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OP0134-PARE The Social Costs and Economic Consequences of Osteoarthritis in Denmark
  1. C. Skovgaard1,
  2. N.F. Johnsen2,
  3. M.B. Koch2,
  4. M. Davidsen2,
  5. K. Juel2
  1. 1The Danish Rheumatism Association, Gentofte
  2. 2The National Institute of Public Health, University of Southern Denmark, Odense, Denmark


Background Osteoarthritis is an age-related debilitating disease of the joints. The disease is the leading cause of disability in the elderly and frequently interferes in both activity and social participation.

However, osteoarthritis has difficulties in competing with highly mortal and visible diseases in a political context. Therefore, the Danish Rheumatism Association progressively makes use of social costs as a selling point to politicians. Historically, the calculation of social costs has partly been based on professional judgements caused by lack of credible data. However, the present opportunities in data collection in Denmark give unique prospects of detailed calculations of social costs.

Objectives The aim of this analysis was to determine the economic consequences of osteoarthritis. This was done by estimating the social costs of osteoarthritis in Denmark. The perspective was partly macro economical and partly public cost-related.

Methods Data was used from the National Health Interview Survey from 2010 (NHIS-2010), which was a national representative survey based on responses from 15,165 Danish citizens aged 16 years or above. NHIS-2010 was linked with a wide range of register data within healthcare and welfare providing a unique opportunity of determining the respondents' use of health services etc. at an individual level.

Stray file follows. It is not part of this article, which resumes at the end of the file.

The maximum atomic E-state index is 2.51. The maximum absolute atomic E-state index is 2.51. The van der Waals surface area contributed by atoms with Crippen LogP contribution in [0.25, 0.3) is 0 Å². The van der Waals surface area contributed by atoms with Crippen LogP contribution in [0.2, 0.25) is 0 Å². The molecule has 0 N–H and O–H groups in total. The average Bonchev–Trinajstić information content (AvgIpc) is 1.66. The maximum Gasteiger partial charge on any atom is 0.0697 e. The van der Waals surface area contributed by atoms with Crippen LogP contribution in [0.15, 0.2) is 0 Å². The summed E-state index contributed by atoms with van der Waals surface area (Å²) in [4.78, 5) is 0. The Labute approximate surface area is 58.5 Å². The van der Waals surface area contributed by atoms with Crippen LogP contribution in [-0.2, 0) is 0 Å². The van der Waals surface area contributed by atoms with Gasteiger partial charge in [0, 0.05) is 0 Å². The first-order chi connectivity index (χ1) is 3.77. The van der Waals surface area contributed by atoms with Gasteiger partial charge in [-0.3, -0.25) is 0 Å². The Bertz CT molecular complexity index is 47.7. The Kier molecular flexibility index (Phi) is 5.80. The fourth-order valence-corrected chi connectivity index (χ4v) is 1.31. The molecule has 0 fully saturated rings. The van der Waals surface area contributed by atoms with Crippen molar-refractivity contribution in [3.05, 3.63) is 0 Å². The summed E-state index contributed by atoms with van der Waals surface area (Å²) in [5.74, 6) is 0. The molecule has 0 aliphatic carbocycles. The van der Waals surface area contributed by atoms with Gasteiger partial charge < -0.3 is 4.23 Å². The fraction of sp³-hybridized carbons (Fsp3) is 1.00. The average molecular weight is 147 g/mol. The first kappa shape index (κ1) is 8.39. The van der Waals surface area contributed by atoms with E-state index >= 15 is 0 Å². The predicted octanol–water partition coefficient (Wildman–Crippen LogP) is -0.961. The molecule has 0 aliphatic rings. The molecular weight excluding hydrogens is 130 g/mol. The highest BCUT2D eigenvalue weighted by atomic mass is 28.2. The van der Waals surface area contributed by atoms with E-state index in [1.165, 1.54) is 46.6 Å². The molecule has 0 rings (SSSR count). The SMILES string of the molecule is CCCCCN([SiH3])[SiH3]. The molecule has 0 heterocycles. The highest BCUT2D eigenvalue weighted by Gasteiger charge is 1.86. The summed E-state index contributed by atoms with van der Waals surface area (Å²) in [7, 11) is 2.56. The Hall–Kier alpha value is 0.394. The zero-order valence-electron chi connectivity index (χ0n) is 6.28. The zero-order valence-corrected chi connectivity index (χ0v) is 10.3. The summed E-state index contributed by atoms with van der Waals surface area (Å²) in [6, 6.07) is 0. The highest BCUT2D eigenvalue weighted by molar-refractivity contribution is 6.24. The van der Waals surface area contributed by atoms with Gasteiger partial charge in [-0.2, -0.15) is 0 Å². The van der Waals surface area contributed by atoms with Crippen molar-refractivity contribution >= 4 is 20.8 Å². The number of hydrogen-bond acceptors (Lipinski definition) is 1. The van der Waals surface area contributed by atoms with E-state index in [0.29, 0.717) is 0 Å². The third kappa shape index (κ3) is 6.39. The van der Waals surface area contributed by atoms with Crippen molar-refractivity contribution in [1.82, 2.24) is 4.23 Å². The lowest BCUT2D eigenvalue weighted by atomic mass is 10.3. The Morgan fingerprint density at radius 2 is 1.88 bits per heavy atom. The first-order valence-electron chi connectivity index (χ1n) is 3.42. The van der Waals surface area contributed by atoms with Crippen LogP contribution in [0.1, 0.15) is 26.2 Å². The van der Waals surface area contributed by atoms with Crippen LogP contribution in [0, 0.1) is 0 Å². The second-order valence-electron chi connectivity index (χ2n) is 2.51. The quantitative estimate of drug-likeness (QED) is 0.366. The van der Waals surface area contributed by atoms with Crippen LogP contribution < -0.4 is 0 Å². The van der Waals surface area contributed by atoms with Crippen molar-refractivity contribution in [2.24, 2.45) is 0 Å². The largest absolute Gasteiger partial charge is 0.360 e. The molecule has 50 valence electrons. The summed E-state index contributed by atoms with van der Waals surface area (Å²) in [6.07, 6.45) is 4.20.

In this economic “cost-of-illness” analysis (COI) both direct costs, which are costs for treatment in primary and secondary care, as well as indirect costs due to production losses was included.

The production losses were estimated by the Human Capital Method, where the production loss was considered permanent from the time of early retirement until the normal retirement age (65 years). The value of the production losses in the future was set to the expected income in the given period.

In the public cost-related part of the analysis, the perspective was limited to the cost of public funds and thus includes treatment costs (excluding any co-payment) and transfers. The results of this part of the analysis are therefore not social costs per se.

Results A total of 3,008 NHIS respondents responded that they have osteoarthritis now or suffer from effects of past osteoarthritis. This corresponds to 18.6%, or almost one-fifth of the Danish population aged 16 years or above having osteoarthritis-related complications in 2010.

The total social costs associated with osteoarthritis were estimated to €0.9 billion (6.8 billion DKK) in 2010. Additional treatment costs for citizens with osteoarthritis constituted the largest part.

In the public cost-related analysis, osteoarthritis was estimated to cause additional public expenditures in Denmark of €1.5 billion (11.5 billion DKK) in 2010.

Conclusions Due to new data, this report provides a unique insight into osteoarthritis' consequences for the economy. These new published estimates provide substantial economic arguments underlining the importance of better prevention and treatment of osteoarthritis. The results will be an important factor in the Danish Rheumatism Association's political campaigning.


  1. Johnsen NF, Koch MB, Davidsen M and Juel K (2013) De samfundsmæssige omkostninger ved artrose. The National Institute of Public Health, University of Southern Denmark.

Disclosure of Interest None declared

DOI 10.1136/annrheumdis-2014-eular.1876

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